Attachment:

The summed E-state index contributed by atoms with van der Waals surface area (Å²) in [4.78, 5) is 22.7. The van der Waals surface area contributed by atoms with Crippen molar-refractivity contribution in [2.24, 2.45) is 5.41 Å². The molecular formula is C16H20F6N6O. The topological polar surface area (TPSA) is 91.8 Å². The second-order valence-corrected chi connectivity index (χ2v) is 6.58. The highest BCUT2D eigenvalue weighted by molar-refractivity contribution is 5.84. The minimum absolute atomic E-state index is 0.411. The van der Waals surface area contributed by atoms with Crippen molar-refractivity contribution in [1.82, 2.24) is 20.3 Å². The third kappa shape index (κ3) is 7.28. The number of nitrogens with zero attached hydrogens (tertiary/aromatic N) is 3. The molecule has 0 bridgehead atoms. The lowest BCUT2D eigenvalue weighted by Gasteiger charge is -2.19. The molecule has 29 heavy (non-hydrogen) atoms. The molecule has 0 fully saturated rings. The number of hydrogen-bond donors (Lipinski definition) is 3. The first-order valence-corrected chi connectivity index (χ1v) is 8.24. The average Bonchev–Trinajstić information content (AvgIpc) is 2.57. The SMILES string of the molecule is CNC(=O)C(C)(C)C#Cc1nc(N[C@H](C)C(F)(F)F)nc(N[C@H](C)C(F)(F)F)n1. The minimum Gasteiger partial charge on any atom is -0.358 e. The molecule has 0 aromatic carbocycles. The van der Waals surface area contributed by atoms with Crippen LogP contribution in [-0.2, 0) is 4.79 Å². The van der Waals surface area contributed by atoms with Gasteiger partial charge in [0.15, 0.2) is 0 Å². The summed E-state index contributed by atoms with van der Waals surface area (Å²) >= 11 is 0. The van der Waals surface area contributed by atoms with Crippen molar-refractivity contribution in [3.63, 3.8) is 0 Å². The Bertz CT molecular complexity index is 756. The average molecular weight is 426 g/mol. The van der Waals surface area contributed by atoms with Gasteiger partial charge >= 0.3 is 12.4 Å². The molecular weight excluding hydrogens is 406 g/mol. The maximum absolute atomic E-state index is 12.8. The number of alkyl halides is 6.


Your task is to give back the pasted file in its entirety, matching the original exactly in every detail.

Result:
The summed E-state index contributed by atoms with van der Waals surface area (Å²) in [4.78, 5) is 22.7. The van der Waals surface area contributed by atoms with Crippen molar-refractivity contribution in [2.24, 2.45) is 5.41 Å². The molecular formula is C16H20F6N6O. The topological polar surface area (TPSA) is 91.8 Å². The second-order valence-corrected chi connectivity index (χ2v) is 6.58. The highest BCUT2D eigenvalue weighted by molar-refractivity contribution is 5.84. The minimum absolute atomic E-state index is 0.411. The van der Waals surface area contributed by atoms with Crippen molar-refractivity contribution in [1.82, 2.24) is 20.3 Å². The third kappa shape index (κ3) is 7.28. The number of nitrogens with zero attached hydrogens (tertiary/aromatic N) is 3. The molecule has 0 bridgehead atoms. The lowest BCUT2D eigenvalue weighted by Gasteiger charge is -2.19. The molecule has 29 heavy (non-hydrogen) atoms. The molecule has 0 fully saturated rings. The number of hydrogen-bond donors (Lipinski definition) is 3. The first-order valence-corrected chi connectivity index (χ1v) is 8.24. The average Bonchev–Trinajstić information content (AvgIpc) is 2.57. The SMILES string of the molecule is CNC(=O)C(C)(C)C#Cc1nc(N[C@H](C)C(F)(F)F)nc(N[C@H](C)C(F)(F)F)n1. The minimum Gasteiger partial charge on any atom is -0.358 e. The molecule has 0 aromatic carbocycles. The van der Waals surface area contributed by atoms with Crippen LogP contribution in [-0.2, 0) is 4.79 Å². The van der Waals surface area contributed by atoms with Gasteiger partial charge in [0.15, 0.2) is 0 Å². The summed E-state index contributed by atoms with van der Waals surface area (Å²) >= 11 is 0. The van der Waals surface area contributed by atoms with Crippen molar-refractivity contribution in [3.63, 3.8) is 0 Å². The Bertz CT molecular complexity index is 756. The average molecular weight is 426 g/mol. The van der Waals surface area contributed by atoms with Gasteiger partial charge >= 0.3 is 12.4 Å². The molecular weight excluding hydrogens is 406 g/mol. The maximum absolute atomic E-state index is 12.8. The number of alkyl halides is 6.